Chemical compounds have emerged as powerful tools for modulating ESC functions and deriving induced pluripotent stem cells (iPSCs), but documentation of compound-induced efficient directed differentiation in human ESCs (hESCs) and human iPSC (hiPSCs) is limited. By screening a collection of chemical compounds, we identified compound C (also denoted as dorsomorphin), a protein kinase inhibitor, as a potent regulator of hESC and hiPSC fate decisions. Compound C suppresses mesoderm, endoderm, and trophoectoderm differentiation and induces rapid and high-efficiency neural conversion in both hESCs and hiPSCs, 88.7% and 70.4%, respectively. Interestingly, compound C is ineffective in inducing neural conversion in mouse ESCs (mESCs). Large-scale kinase assay revealed that compound C targets at least seven transforming growth factor beta (TGF-β) superfamily receptors, including both type I and type II receptors, and thereby blocks both the Activin and bone morphogenesis protein (BMP) signaling pathways in hESCs. Dual inhibition of Activin and BMP signaling accounts for the effects of compound C on hESC differentiation and neural conversion. We also identified muscle segment homeobox gene 2 (MSX2) as a downstream target gene of compound C and a key signaling intermediate of the BMP pathway in hESCs. Our findings provide a single-step cost-effective method for efficient derivation of neural progenitor cells in adherent culture from human pluripotent stem cells. Therefore, it will be uniquely suitable for the production of neural progenitor cells in large scale and should facilitate the use of stem cells in drug screening and regenerative medicine and study of early human neural development.
Nature chemical biology 2008 JAN
Dorsomorphin inhibits BMP signals required for embryogenesis and iron metabolism.
Yu PB et al.
Bone morphogenetic protein (BMP) signals coordinate developmental patterning and have essential physiological roles in mature organisms. Here we describe the first known small-molecule inhibitor of BMP signaling-dorsomorphin, which we identified in a screen for compounds that perturb dorsoventral axis formation in zebrafish. We found that dorsomorphin selectively inhibits the BMP type I receptors ALK2, ALK3 and ALK6 and thus blocks BMP-mediated SMAD1/5/8 phosphorylation, target gene transcription and osteogenic differentiation. Using dorsomorphin, we examined the role of BMP signaling in iron homeostasis. In vitro, dorsomorphin inhibited BMP-, hemojuvelin- and interleukin 6-stimulated expression of the systemic iron regulator hepcidin, which suggests that BMP receptors regulate hepcidin induction by all of these stimuli. In vivo, systemic challenge with iron rapidly induced SMAD1/5/8 phosphorylation and hepcidin expression in the liver, whereas treatment with dorsomorphin blocked SMAD1/5/8 phosphorylation, normalized hepcidin expression and increased serum iron levels. These findings suggest an essential physiological role for hepatic BMP signaling in iron-hepcidin homeostasis.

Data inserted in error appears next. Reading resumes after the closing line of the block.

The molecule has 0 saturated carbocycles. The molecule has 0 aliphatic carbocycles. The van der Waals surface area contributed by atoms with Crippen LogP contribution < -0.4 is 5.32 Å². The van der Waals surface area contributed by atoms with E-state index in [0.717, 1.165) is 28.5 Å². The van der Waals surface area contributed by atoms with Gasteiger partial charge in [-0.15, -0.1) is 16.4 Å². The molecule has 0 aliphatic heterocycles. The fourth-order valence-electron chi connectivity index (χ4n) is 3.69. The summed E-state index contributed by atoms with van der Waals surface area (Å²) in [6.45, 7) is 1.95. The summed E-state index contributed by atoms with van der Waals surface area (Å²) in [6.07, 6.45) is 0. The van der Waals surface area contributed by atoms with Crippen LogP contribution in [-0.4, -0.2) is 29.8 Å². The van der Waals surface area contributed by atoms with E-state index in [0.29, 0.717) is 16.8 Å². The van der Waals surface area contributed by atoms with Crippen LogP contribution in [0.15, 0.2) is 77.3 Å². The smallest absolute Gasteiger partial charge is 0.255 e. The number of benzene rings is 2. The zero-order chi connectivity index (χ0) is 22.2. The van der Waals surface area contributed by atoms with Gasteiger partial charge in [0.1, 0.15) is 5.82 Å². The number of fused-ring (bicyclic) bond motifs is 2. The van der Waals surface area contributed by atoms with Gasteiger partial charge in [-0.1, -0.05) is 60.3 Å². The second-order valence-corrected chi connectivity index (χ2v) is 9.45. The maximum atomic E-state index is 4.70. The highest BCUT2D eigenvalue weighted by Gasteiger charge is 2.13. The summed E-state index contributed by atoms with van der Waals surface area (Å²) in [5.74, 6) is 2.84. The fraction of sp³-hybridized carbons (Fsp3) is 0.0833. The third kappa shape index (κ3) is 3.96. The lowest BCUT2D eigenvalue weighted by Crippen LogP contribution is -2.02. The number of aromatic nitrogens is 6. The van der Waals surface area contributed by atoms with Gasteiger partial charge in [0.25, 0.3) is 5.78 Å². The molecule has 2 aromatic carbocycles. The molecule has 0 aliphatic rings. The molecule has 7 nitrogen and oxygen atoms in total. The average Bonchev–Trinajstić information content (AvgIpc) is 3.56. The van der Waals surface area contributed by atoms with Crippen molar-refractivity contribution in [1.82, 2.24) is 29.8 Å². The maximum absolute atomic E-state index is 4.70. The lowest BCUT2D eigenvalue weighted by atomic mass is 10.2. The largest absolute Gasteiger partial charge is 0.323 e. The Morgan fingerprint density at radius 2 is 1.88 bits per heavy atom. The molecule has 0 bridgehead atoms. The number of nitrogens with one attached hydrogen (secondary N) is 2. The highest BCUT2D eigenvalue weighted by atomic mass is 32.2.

PloS one 2008 JAN
Dorsomorphin, a selective small molecule inhibitor of BMP signaling, promotes cardiomyogenesis in embryonic stem cells.
Hao J et al.
BACKGROUND Pluripotent embryonic stem (ES) cells, which have the capacity to give rise to all tissue types in the body, show great promise as a versatile source of cells for regenerative therapy. However, the basic mechanisms of lineage specification of pluripotent stem cells are largely unknown, and generating sufficient quantities of desired cell types remains a formidable challenge. Small molecules, particularly those that modulate key developmental pathways like the bone morphogenetic protein (BMP) signaling cascade, hold promise as tools to study in vitro lineage specification and to direct differentiation of stem cells toward particular cell types. METHODOLOGY/ PRINCIPAL FINDINGS We describe the use of dorsomorphin, a selective small molecule inhibitor of BMP signaling, to induce myocardial differentiation in mouse ES cells. Cardiac induction is very robust, increasing the yield of spontaneously beating cardiomyocytes by at least 20 fold. Dorsomorphin, unlike the endogenous BMP antagonist Noggin, robustly induces cardiomyogenesis when treatment is limited to the initial 24-hours of ES cell differentiation. Quantitative-PCR analyses of differentiating ES cells indicate that pharmacological inhibition of BMP signaling during the early critical stage promotes the development of the cardiomyocyte lineage, but reduces the differentiation of endothelial, smooth muscle, and hematopoietic cells. CONCLUSIONS/ SIGNIFICANCE Administration of a selective small molecule BMP inhibitor during the initial stages of ES cell differentiation substantially promotes the differentiation of primitive pluripotent cells toward the cardiomyocytic lineage, apparently at the expense of other mesodermal lineages. Small molecule modulators of developmental pathways like dorsomorphin could become versatile pharmacological tools for stem cell research and regenerative medicine.